Lessons from a Dead Girl by Jo Knowles

lessons from a dead girlLaine can’t quite believe that Leah Green, her one time best friend, is dead. But Laine was there when Leah ran off the road and wrapped her black sports car around a tree. And while she feels both guilt and shame, her biggest feeling is relief. Because now she’ll finally be able to come out from under the shadow beautiful, popular Leah has cast over her life since fifth grade. When they were little, Leah used to take Laine into her toy closet to “practice” what they would do with boys when they grew up. Then Leah maliciously used the secret of the closet to blackmail Laine into doing what Leah wanted. Why wouldn’t Leah just leave Laine alone? How could she have been so kind and so brutal at the same time? Laine tries to figure out the reasons behind Leah’s cruel manipulations in the days after her death, and as she explores each “lesson from a dead girl,” she begins to understand Leah was part of a cycle of abuse—a cycle that Laine can now bring to an end. This suspenseful, disturbing debut will help older teen readers understand that abusers are victims, too. If you enjoy the emotional, gritty work of E.R. Frank or Ellen Hopkins, you’re gonna love Jo Knowles.

5 thoughts on “Lessons from a Dead Girl by Jo Knowles

  1. i think this book is the most interesting book i have yet to read. i finished the book in one day. this book makes you not want to stop reading. And so i didnt stop reading because i wanted to know what happened next. More stories like this should be put in books.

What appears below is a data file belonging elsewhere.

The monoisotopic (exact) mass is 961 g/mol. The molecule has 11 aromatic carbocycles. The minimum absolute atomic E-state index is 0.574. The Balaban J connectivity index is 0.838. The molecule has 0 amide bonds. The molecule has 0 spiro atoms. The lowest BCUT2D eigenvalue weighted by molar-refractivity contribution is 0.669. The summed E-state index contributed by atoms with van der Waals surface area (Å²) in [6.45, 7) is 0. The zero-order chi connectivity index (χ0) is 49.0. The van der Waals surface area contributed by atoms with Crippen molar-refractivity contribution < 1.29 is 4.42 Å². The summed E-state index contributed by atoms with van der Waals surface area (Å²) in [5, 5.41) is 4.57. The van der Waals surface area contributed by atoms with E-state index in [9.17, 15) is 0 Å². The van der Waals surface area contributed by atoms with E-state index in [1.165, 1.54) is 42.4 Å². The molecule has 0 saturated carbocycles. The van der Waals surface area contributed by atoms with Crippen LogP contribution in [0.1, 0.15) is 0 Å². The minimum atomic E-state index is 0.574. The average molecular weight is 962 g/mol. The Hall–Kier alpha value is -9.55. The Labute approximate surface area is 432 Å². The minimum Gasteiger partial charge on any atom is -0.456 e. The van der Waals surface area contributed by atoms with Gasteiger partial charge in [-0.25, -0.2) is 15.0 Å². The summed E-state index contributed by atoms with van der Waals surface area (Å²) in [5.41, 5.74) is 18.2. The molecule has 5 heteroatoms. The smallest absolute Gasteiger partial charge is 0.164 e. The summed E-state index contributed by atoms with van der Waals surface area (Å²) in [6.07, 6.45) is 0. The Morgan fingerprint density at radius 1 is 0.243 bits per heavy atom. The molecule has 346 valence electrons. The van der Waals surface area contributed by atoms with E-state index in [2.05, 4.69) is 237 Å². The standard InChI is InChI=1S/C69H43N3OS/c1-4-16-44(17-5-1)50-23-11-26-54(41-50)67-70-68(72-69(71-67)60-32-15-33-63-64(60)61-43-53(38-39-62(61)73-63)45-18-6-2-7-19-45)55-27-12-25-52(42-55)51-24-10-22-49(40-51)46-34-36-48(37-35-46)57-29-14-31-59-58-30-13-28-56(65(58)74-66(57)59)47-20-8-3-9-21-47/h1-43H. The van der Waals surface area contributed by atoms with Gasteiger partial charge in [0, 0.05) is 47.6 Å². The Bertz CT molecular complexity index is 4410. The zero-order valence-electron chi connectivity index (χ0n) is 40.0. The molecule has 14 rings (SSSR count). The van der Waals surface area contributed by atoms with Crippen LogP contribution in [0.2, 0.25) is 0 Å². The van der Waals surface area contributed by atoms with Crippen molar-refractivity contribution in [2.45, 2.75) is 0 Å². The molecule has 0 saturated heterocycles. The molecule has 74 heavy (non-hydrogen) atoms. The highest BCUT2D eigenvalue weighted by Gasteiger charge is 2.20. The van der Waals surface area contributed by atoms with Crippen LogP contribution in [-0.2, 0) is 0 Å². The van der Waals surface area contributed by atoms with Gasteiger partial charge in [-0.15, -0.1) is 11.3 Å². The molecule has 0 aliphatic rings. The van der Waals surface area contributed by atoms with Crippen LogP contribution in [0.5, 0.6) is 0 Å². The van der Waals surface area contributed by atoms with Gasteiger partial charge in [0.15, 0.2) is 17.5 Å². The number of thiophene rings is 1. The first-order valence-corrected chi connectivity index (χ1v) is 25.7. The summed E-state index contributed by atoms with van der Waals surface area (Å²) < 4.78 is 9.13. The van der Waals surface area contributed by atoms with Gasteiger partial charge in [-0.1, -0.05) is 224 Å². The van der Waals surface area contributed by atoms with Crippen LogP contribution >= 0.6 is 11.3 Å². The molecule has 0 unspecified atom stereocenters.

2. I wish there was a sequel, this book is sexy,
    and Hypnotic, its good for both genders, Jo Knowles knows how to write.\

    Recomended books\:

    Lessons from a dead girl.
    A certain Slant of light.

    May god, Erebus and Nyx bless you all.
    Best Regards.

  3. Thanks for the suggestions, Vampyre. Hope to see some more of your comments around the blog;) I particularly like A Certain Slant of Light and IT. I’m a huge Stephen King fan!

  4. This book was…very liberating in a way to me…when I was about 10 yrs old my best friend (girl) raped me…well, obviously not full on whatever rape since we’re both girls, but I always felt like she would tell people if I did something she didn’t want me to do…well, we moved about a year ago, and every day I still lived in fear of her telling my friends that I left behind. But after reading this book I really couldn’t care less, and I know there’s nothing wrong with me and it WASN’T my fault…ya know?

  5. I think that’s the greatest power of YA books–to help readers know that they are not alone in their experiences. I’m sure Jo Knowles would be happy to know her book helped you.

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